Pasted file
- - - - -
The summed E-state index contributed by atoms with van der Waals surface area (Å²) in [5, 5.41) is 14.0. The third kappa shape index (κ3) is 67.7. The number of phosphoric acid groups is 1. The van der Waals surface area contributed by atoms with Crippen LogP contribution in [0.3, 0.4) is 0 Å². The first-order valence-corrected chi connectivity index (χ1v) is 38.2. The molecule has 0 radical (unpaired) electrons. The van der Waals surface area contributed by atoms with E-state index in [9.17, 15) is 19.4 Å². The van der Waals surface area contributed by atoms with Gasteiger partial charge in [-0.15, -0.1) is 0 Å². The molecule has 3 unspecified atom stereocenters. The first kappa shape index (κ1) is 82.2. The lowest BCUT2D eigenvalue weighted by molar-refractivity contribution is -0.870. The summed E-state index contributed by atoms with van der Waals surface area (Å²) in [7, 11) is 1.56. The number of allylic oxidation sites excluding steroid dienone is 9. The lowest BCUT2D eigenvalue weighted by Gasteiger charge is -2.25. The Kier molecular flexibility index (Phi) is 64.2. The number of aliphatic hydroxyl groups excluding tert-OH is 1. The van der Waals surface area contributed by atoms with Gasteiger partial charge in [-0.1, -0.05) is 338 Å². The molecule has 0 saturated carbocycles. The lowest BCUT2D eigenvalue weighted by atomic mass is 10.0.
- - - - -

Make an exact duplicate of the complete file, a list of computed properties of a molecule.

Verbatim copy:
The summed E-state index contributed by atoms with van der Waals surface area (Å²) in [5, 5.41) is 14.0. The third kappa shape index (κ3) is 67.7. The number of phosphoric acid groups is 1. The van der Waals surface area contributed by atoms with Crippen LogP contribution in [0.3, 0.4) is 0 Å². The first-order valence-corrected chi connectivity index (χ1v) is 38.2. The molecule has 0 radical (unpaired) electrons. The van der Waals surface area contributed by atoms with E-state index in [9.17, 15) is 19.4 Å². The van der Waals surface area contributed by atoms with Gasteiger partial charge in [-0.15, -0.1) is 0 Å². The molecule has 3 unspecified atom stereocenters. The first kappa shape index (κ1) is 82.2. The lowest BCUT2D eigenvalue weighted by molar-refractivity contribution is -0.870. The summed E-state index contributed by atoms with van der Waals surface area (Å²) in [7, 11) is 1.56. The number of allylic oxidation sites excluding steroid dienone is 9. The lowest BCUT2D eigenvalue weighted by Gasteiger charge is -2.25. The Kier molecular flexibility index (Phi) is 64.2. The number of aliphatic hydroxyl groups excluding tert-OH is 1. The van der Waals surface area contributed by atoms with Gasteiger partial charge in [-0.1, -0.05) is 338 Å². The molecule has 0 saturated carbocycles. The lowest BCUT2D eigenvalue weighted by atomic mass is 10.0.